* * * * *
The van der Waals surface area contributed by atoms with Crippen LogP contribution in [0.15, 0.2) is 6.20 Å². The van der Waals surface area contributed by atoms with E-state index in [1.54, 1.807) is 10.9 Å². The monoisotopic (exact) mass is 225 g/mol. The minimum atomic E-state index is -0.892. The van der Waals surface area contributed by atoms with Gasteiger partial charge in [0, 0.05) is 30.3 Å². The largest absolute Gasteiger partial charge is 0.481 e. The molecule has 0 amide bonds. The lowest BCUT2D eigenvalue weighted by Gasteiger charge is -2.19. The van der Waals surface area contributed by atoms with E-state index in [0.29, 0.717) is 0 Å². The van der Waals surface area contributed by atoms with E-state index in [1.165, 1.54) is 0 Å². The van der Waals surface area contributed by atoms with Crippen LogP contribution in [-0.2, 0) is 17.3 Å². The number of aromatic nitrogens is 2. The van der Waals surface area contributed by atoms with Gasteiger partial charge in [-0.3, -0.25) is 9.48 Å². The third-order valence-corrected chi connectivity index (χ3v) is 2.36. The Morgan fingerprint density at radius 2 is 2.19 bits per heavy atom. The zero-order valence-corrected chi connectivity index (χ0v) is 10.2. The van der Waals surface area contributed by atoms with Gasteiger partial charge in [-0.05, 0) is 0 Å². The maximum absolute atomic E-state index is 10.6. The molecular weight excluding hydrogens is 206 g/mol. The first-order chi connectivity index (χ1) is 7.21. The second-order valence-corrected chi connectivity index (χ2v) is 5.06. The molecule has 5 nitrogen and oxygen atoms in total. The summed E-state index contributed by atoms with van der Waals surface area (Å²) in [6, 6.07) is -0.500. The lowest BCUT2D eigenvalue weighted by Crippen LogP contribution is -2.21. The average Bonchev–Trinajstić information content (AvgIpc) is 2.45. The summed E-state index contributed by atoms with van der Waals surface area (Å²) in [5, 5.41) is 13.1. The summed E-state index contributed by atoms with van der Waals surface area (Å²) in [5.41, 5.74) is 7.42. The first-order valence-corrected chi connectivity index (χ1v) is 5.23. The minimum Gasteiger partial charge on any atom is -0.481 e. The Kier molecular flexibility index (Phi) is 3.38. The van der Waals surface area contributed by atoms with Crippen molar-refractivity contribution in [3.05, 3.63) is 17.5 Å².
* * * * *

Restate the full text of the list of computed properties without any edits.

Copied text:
The van der Waals surface area contributed by atoms with Crippen LogP contribution in [0.15, 0.2) is 6.20 Å². The van der Waals surface area contributed by atoms with E-state index in [1.54, 1.807) is 10.9 Å². The monoisotopic (exact) mass is 225 g/mol. The minimum atomic E-state index is -0.892. The van der Waals surface area contributed by atoms with Gasteiger partial charge in [0, 0.05) is 30.3 Å². The largest absolute Gasteiger partial charge is 0.481 e. The molecule has 0 amide bonds. The lowest BCUT2D eigenvalue weighted by Gasteiger charge is -2.19. The van der Waals surface area contributed by atoms with E-state index in [0.29, 0.717) is 0 Å². The van der Waals surface area contributed by atoms with E-state index in [1.165, 1.54) is 0 Å². The van der Waals surface area contributed by atoms with Crippen LogP contribution in [-0.2, 0) is 17.3 Å². The number of aromatic nitrogens is 2. The van der Waals surface area contributed by atoms with Gasteiger partial charge in [-0.3, -0.25) is 9.48 Å². The third-order valence-corrected chi connectivity index (χ3v) is 2.36. The Morgan fingerprint density at radius 2 is 2.19 bits per heavy atom. The zero-order valence-corrected chi connectivity index (χ0v) is 10.2. The van der Waals surface area contributed by atoms with Gasteiger partial charge in [-0.05, 0) is 0 Å². The maximum absolute atomic E-state index is 10.6. The molecular weight excluding hydrogens is 206 g/mol. The first-order chi connectivity index (χ1) is 7.21. The second-order valence-corrected chi connectivity index (χ2v) is 5.06. The molecule has 5 nitrogen and oxygen atoms in total. The summed E-state index contributed by atoms with van der Waals surface area (Å²) in [6, 6.07) is -0.500. The lowest BCUT2D eigenvalue weighted by Crippen LogP contribution is -2.21. The average Bonchev–Trinajstić information content (AvgIpc) is 2.45. The summed E-state index contributed by atoms with van der Waals surface area (Å²) in [5, 5.41) is 13.1. The summed E-state index contributed by atoms with van der Waals surface area (Å²) in [5.41, 5.74) is 7.42. The first-order valence-corrected chi connectivity index (χ1v) is 5.23. The minimum Gasteiger partial charge on any atom is -0.481 e. The Kier molecular flexibility index (Phi) is 3.38. The van der Waals surface area contributed by atoms with Crippen molar-refractivity contribution in [3.05, 3.63) is 17.5 Å².